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NEWS | Sept. 4, 2013

Fort Eustis Honor Guard: Pride in precision

By Staff Sgt. Wesley Farnsworth 633rd Air Base Wing Public Affairs

As members of the Fort Eustis Honor Guard, Soldiers from the 7th Sustainment Brigade work countless hours practicing and perfecting their movements in preparation for the call that a Service member, past or present, has passed away.

Being the last face a family member may see in an official capacity from the Army after their loved one's passing is among the Fort Eustis Honor Guard's greatest responsibilities. They perform flawless military honors for anyone who has ever served in the Army and separated honorably.

U.S. Army Sgt. Andre Jones, Fort Eustis Honor Guard pall bearer team noncommissioned officer in charge, is among the Soldiers currently assigned to the honor guard team.

"It gives me a great sense of pride to render honors to a fallen comrade," said Jones.

Spc. Latisha Pitts, a member of the Fort Eustis Honor Guard Rifle Team, echoed Jones thoughts.

"It's an honor to remember those who have fallen by performing for their families," Pitts said. "It's a way for us to show the family we care for them."

When they are not on a detail, the Honor Guard spends every moment practicing their precise movements.

"We rehearse every day from 9 a.m. to 5 p.m., as long as we are not out on a detail," Jones said. "I practice because I want that family to remember our performance and our professionalism."

Pitts agreed that their daily practice is important so the team's volleys and movements are perfect, ensuring they look as sharp as possible and in sync.

Every service the Fort Eustis Honor Guard provides involves rigorous planning and practice, said Jones.

"We arrive two hours ahead of every detail's scheduled start time so we can perform final rehearsals and prepare ourselves for any situation," Jones said. "It allows us to ensure our uniforms look as sharp as possible."

The coveted Fort Eustis Honor Guard team positions are awarded only after intense scrutiny. Each member of the Fort Eustis Honor Guard is handpicked by their platoon sergeant, along with direction from the unit commander and first sergeant.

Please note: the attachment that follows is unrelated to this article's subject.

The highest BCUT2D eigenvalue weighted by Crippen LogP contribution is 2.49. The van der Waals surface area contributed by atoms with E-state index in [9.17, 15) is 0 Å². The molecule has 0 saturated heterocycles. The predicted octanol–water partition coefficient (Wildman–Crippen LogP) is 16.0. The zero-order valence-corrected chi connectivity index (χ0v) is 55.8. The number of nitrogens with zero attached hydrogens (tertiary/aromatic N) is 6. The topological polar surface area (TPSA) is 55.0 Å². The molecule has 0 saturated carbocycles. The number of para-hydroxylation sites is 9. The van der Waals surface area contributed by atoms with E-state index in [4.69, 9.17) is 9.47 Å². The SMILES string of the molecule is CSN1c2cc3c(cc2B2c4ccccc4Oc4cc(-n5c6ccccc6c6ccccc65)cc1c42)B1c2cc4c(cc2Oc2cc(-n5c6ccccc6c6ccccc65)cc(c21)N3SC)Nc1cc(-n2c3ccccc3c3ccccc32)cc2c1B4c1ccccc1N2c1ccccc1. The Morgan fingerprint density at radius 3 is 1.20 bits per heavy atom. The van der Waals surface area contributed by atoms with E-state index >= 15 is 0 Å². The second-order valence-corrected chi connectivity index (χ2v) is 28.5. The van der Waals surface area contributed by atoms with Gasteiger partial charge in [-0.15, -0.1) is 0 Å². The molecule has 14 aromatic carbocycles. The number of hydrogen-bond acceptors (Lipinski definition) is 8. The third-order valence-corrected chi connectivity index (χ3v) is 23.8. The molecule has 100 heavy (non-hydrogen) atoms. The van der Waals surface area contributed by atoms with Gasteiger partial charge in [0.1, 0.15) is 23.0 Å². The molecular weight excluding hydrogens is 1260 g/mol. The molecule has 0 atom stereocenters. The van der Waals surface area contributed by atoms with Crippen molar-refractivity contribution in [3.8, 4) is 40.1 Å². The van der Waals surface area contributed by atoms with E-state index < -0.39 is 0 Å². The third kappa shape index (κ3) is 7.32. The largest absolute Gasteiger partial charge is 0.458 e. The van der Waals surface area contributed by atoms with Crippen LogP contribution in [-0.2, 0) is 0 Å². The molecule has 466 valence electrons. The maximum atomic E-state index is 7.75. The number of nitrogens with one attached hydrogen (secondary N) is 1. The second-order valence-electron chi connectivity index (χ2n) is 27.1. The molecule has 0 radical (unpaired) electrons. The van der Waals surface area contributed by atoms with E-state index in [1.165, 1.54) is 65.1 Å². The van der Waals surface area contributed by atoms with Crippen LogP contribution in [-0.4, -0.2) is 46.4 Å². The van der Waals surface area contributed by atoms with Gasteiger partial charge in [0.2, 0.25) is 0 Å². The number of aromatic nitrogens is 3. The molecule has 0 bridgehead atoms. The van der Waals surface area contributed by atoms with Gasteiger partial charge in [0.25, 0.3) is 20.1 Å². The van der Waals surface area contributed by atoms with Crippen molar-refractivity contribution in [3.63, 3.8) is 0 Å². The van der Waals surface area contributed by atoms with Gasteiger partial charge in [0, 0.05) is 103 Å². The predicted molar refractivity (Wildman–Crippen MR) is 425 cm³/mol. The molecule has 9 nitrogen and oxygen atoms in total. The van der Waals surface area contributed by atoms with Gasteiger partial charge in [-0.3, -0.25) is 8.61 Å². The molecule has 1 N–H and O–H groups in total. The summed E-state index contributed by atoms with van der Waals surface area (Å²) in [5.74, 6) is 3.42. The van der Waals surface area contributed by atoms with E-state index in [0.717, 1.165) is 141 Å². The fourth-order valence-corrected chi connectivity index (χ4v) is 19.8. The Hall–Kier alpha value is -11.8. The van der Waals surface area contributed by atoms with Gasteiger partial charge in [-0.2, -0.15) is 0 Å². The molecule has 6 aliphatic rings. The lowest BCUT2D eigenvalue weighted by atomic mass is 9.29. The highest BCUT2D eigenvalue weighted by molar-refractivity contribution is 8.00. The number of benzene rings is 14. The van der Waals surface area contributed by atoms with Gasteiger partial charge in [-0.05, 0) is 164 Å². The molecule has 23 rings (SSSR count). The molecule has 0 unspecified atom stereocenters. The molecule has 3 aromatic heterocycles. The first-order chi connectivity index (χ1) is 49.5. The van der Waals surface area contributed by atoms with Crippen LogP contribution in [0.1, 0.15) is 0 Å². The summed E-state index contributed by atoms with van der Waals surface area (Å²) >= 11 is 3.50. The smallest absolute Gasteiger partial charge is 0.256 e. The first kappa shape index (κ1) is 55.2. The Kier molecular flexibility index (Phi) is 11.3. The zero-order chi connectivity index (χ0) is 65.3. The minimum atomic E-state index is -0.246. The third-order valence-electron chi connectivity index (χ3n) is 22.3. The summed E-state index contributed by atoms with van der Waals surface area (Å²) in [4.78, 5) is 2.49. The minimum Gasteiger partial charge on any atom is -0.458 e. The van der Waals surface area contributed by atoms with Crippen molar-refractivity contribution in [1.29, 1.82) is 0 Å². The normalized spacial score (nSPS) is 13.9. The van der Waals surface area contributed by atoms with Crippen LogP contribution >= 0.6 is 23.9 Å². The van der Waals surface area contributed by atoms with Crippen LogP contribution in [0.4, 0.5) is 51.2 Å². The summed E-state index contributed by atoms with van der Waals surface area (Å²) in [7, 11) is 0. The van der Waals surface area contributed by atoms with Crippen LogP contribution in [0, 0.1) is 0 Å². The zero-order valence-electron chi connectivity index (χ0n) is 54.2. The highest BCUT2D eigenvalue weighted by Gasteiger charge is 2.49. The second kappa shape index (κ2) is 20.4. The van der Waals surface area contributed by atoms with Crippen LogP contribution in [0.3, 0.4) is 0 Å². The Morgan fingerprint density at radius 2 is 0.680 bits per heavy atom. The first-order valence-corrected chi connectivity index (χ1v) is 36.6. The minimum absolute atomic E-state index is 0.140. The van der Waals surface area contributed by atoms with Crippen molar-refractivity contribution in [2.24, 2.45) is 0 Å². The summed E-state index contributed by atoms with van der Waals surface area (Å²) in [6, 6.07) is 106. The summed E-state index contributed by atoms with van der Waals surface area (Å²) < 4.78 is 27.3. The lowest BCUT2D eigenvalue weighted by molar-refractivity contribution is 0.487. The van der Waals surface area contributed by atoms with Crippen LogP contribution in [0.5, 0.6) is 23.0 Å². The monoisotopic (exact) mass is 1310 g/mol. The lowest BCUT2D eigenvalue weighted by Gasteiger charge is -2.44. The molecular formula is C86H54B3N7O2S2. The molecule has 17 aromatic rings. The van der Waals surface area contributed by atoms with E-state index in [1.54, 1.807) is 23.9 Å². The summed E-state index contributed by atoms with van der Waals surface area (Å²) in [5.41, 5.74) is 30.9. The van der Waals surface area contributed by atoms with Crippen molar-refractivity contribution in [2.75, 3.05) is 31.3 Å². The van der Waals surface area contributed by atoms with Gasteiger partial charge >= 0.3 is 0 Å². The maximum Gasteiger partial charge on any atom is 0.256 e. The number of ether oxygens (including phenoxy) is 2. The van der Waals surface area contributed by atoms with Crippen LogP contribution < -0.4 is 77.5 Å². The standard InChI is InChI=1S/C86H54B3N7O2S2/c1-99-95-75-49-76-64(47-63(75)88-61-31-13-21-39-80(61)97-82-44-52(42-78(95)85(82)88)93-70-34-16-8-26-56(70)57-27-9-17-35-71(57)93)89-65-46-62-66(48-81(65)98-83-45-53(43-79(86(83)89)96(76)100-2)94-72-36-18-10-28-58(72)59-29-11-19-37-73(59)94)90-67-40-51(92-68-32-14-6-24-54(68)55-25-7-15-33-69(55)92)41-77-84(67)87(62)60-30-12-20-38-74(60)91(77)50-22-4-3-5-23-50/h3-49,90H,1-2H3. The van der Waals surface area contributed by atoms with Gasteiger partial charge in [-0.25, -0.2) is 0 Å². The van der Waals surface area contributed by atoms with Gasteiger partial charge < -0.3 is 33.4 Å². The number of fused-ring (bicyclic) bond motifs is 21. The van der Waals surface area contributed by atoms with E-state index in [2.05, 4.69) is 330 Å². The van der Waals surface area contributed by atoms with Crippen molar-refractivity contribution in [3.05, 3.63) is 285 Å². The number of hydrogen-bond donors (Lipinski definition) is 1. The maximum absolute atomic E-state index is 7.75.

"We always select Soldiers who demonstrate outstanding military bearing," Jones said.

Jones offered advice to Soldiers interested in joining the team.

"Be in the right place at the right time, maintain your integrity and, most importantly, take pride in everything you do," he said.

After being selected for the Fort Eustis Honor Guard team, Soldiers perform a three-month rotation in which they are detached from their normal unit.

"The rotations allow us to focus strictly on our honor guard mission," Jones said. "They allow us to react and respond at any time when a call comes in."

Jones said the honor guard lifestyle can be very busy, as they are responsible for services on the peninsula from Hampton to Matthews County.

Despite the hectic work schedule, Pitts said it is "a great experience," one every Soldier should have.

"I've never done anything like this before," Pitts said. "I would love to do this again if I was chosen."

Not surprisingly, performing military honors can lead to mixed emotions for those serving on the team.

"It makes me feel good to know I may be the last person that family member may see in any official capacity," Jones said. "It gets tough at times, because when I present the American flag to the family member, I do it from my heart, because their loved ones paved the way for us."

Pitts said she has had family members approach her after the ceremony to thank her for being there.

"A lot of family members come up to you afterward to thank you and tell you did a good job," Pitts said. "That makes me feel really good, and makes all the practice worth it."

Jones said the team's commitment to precision is indicative of who the Fort Eustis Honor Guard represents, and more importantly, who they honor.

"The Soldiers who serve on the [Fort Eustis] Honor Guard represent their leadership and the Army," Jones said. "Everyone does an outstanding job, and if you ever have a chance to see them perform, you should. It's absolutely breathtaking."